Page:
Christopher Recklitis, PhD, MPH
Adult survivors of childhood cancer have an increased risk for
suicidal thoughts, even decades after their cancer treatments ended,
according to a study led by Dana-Farber Cancer Institute scientists.
The researchers report in the Journal of Clinical Oncology that nearly eight percent of childhood cancer survivors said they have experienced suicidal thoughts, or ideation.
Survivors of brain and central nervous system cancers were most
likely to have had suicidal thoughts. Those who were in poor health or
who had cancer-related pain or treatment-related chronic conditions also
were at greater risk for suicidal thoughts.
The paper is published on the journal's Web site and later will appear in a print edition.
"Our findings underscore the importance of recognizing the connection
between childhood cancer survivors' physical health issues and their
risk for suicidal thoughts, as some of the conditions may be treatable,"
said Christopher Recklitis, PhD, MPH, the study's lead author and a
psychologist and director of research in the Perini Family Survivors' Center at Dana-Farber.
The researchers analyzed data from 9,126 adult survivors of pediatric
cancers who were part of the Childhood Cancer Survivor Study (CCSS), a
multi-institutional study coordinated through St. Jude Children's
Research Hospital in Memphis to track long-term effects of cancer and
The participants were 18 years or older, had been diagnosed with
cancer before the age of 21, and been diagnosed at least five years
prior to participating in the study. The vast majority (8,464, or 92.7
percent) were diagnosed with cancer more than a decade before, and more
than a quarter (2,564, or 28.4 percent) were diagnosed more than 20
The survivors were compared to a non-cancer control group made up of
2,968 of the survivors' nearest-in-age siblings who also participated in
Recklitis and his colleagues found that 7.8 percent of the survivors
reported having suicidal thoughts, compared with 4.5 percent of the
control group. Survivors of brain and central nervous system (CNS)
cancers were the most likely to experience suicidal thoughts (10.6
percent), while survivors of non-Hodgkin lymphoma were ¬the least likely
"Although the vast majority of survivors reported no suicidal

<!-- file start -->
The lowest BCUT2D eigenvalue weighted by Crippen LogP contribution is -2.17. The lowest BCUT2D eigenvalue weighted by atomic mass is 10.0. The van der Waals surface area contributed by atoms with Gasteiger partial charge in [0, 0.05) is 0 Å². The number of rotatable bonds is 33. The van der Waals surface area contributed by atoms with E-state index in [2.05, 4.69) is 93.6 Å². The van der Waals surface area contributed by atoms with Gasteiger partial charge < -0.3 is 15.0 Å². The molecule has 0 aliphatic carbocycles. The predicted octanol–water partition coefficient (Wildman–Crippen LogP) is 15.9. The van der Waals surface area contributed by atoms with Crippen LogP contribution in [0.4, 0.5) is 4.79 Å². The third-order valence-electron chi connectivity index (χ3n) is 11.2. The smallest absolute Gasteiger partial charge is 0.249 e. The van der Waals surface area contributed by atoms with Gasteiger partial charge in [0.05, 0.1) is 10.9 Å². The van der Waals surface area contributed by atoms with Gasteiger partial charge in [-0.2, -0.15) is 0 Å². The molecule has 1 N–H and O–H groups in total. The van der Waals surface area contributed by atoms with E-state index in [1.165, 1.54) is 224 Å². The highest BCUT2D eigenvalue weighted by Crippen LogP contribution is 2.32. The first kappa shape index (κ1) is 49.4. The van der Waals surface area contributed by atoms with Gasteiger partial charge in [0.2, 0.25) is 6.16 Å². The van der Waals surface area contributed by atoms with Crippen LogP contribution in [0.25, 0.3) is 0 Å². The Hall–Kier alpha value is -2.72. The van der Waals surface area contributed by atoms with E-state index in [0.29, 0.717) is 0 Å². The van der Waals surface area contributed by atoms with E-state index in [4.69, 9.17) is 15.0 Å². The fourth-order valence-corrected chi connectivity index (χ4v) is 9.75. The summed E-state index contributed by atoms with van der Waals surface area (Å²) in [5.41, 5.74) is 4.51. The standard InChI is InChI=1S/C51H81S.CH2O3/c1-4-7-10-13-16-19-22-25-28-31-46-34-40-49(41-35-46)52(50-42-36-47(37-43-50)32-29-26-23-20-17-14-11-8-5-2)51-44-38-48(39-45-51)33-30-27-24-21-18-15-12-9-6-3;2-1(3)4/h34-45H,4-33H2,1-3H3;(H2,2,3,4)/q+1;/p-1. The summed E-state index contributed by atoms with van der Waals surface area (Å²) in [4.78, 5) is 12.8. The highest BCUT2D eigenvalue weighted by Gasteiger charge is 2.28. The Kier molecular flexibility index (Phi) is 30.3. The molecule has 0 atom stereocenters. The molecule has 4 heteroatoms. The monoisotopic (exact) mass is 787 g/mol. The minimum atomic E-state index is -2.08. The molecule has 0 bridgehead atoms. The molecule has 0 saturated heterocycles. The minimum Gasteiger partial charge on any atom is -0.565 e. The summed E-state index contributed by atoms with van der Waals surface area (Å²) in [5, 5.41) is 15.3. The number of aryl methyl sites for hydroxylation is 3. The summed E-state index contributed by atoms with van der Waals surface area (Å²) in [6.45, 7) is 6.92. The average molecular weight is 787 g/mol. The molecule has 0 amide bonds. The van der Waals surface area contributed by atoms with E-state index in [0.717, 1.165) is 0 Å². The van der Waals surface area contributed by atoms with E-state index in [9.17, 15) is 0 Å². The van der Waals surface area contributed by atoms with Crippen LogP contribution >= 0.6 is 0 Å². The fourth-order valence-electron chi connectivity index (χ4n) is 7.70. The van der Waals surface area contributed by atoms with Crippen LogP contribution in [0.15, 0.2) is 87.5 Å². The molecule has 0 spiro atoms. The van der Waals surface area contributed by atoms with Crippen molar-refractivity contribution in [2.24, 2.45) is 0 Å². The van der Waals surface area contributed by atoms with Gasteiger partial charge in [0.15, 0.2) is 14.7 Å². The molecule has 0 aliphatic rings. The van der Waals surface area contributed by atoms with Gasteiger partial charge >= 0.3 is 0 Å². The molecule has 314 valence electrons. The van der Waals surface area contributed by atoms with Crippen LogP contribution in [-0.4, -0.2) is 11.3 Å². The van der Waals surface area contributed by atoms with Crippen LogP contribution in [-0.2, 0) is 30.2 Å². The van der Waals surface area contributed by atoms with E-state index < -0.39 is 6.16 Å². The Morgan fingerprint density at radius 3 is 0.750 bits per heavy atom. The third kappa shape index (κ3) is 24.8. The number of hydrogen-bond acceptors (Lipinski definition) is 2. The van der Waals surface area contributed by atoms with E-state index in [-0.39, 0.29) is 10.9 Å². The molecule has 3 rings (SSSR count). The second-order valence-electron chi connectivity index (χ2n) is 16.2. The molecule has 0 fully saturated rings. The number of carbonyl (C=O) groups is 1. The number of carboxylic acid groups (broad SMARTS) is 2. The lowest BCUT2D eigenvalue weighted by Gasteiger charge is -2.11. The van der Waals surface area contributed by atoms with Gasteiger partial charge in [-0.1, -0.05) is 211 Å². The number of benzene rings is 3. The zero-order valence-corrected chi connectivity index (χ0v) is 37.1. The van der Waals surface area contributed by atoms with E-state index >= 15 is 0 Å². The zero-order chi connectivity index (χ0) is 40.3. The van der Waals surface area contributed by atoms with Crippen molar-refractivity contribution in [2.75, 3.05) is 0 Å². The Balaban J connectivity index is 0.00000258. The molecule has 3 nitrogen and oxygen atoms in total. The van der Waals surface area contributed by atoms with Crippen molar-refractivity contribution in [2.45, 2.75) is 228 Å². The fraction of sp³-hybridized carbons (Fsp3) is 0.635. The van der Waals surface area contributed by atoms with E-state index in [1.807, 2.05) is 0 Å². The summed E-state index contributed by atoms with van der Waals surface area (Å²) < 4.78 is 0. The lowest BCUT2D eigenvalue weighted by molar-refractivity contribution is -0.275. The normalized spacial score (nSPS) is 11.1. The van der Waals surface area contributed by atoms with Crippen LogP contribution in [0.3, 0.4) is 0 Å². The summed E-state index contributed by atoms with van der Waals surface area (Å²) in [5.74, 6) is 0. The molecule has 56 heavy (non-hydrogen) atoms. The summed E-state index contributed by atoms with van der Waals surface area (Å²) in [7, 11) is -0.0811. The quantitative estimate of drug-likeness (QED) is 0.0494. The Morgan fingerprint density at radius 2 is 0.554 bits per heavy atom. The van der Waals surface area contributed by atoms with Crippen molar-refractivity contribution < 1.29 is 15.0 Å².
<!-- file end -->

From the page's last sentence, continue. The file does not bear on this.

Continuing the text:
ideation, the significant minority of survivors with thoughts of suicide
is a serious concern," said Recklitis, who is also an assistant
professor of Pediatrics at Harvard Medical School and Children's
The data did not show any link between suicidal thoughts and a
survivor's age or sex, but there was an association with low levels of
education, lower household incomes, and recent unemployment. Those who
had never married or were no longer married were more likely than those
married to report suicidal thoughts.
Among the sibling control group, age was associated with risk for
suicidal thoughts for those ages 18-24 but not other age groups.
Childhood cancer survivors, due to the intensive treatments they
received, are at risk for developing chronic medical problems later in
life. The researchers found that health problems in adulthood were very
strongly associated with the survivors' suicidal thoughts.
For example, 28.8 percent of survivors reporting "poor" overall
health had suicide ideation, compared with only 3.3 percent of survivors
who said their health was "excellent."
Being physically disabled was associated with suicide ideation, as
were the number and severity of chronic medical conditions, and cancer
related pain. Even when depression was accounted for, physical health
problems remained a significant predictor of suicidal thoughts.
The relationship between physical health and suicide ideation,
Recklitis emphasized, has important implications for the clinical care
Because survivors who experience suicidal thoughts often are
diagnosed with chronic medical conditions that require medical care, the
researchers suggest that this group's relatively high use of medical
services provides an opportunity to help identify and address their
"Perhaps more importantly," Recklitis said, the study's results are
"an important reminder to clinicians that cancer survivors who have
significant physical health problems may have significant emotional
problems as well.
"While our health care system and our culture drive us to treat
physical and emotional suffering very differently, clearly we need an
integrated approach to helping survivors with their physical health
problems and the emotional distress that can be associated with them."
In addition to Recklitis, the study's other authors are Lisa Diller,
MD, Xiaochun Li, PhD, and Julie Najita, PhD, Dana-Farber; Leslie
Robison, PhD, St. Jude Children's Research Hospital, Memphis; and Lonnie
Zeltzer, MD, Mattel Children's Hospital at the University of
California, Los Angeles School of Medicine.
The study was supported in part by a grant from the American
Foundation for Suicide Prevention, and the CCSS is supported by grants
from the National Cancer Institute.
Dana-Farber Cancer Institute (www.dana-farber.org)
is a principal teaching affiliate of the Harvard Medical School and is
among the leading cancer research and care centers in the United States.
It is a founding member of the Dana-Farber/Harvard Cancer Center
(DF/HCC), designated a comprehensive cancer center by the National
Cancer Institute. It is the top ranked cancer center in New England,
according to U.S. News & World Report, and one of the
largest recipients among independent hospitals of National Cancer
Institute and National Institutes of Health grant funding.